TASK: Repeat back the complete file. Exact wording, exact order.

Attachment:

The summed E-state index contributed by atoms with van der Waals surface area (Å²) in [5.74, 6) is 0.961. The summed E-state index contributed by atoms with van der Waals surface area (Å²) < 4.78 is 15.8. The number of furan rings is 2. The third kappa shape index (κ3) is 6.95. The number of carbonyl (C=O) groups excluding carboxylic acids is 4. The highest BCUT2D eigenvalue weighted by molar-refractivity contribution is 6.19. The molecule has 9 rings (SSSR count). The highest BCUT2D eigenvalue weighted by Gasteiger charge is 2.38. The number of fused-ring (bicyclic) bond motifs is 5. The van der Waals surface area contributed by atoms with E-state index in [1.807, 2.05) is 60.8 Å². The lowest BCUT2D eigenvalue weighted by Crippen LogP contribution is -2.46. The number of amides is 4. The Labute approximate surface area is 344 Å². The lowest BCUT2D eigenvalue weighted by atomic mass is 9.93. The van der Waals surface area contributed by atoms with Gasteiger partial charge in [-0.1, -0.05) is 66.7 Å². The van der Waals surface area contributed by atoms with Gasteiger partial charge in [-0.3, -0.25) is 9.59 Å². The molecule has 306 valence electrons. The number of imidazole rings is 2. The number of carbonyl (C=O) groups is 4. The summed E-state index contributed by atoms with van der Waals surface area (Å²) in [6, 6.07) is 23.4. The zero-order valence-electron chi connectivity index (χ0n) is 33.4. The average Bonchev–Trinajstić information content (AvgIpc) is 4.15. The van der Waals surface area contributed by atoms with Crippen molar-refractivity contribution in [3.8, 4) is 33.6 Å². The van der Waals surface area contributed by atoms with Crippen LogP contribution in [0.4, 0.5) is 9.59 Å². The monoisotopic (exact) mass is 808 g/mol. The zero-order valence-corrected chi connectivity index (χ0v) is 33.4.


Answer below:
The summed E-state index contributed by atoms with van der Waals surface area (Å²) in [5.74, 6) is 0.961. The summed E-state index contributed by atoms with van der Waals surface area (Å²) < 4.78 is 15.8. The number of furan rings is 2. The third kappa shape index (κ3) is 6.95. The number of carbonyl (C=O) groups excluding carboxylic acids is 4. The highest BCUT2D eigenvalue weighted by molar-refractivity contribution is 6.19. The molecule has 9 rings (SSSR count). The highest BCUT2D eigenvalue weighted by Gasteiger charge is 2.38. The number of fused-ring (bicyclic) bond motifs is 5. The van der Waals surface area contributed by atoms with E-state index in [1.807, 2.05) is 60.8 Å². The lowest BCUT2D eigenvalue weighted by Crippen LogP contribution is -2.46. The number of amides is 4. The Labute approximate surface area is 344 Å². The lowest BCUT2D eigenvalue weighted by atomic mass is 9.93. The van der Waals surface area contributed by atoms with Gasteiger partial charge in [-0.1, -0.05) is 66.7 Å². The van der Waals surface area contributed by atoms with Gasteiger partial charge in [-0.3, -0.25) is 9.59 Å². The molecule has 306 valence electrons. The number of imidazole rings is 2. The number of carbonyl (C=O) groups is 4. The summed E-state index contributed by atoms with van der Waals surface area (Å²) in [6, 6.07) is 23.4. The zero-order valence-electron chi connectivity index (χ0n) is 33.4. The average Bonchev–Trinajstić information content (AvgIpc) is 4.15. The van der Waals surface area contributed by atoms with Crippen molar-refractivity contribution in [3.8, 4) is 33.6 Å². The van der Waals surface area contributed by atoms with Crippen LogP contribution in [0.4, 0.5) is 9.59 Å². The monoisotopic (exact) mass is 808 g/mol. The zero-order valence-corrected chi connectivity index (χ0v) is 33.4.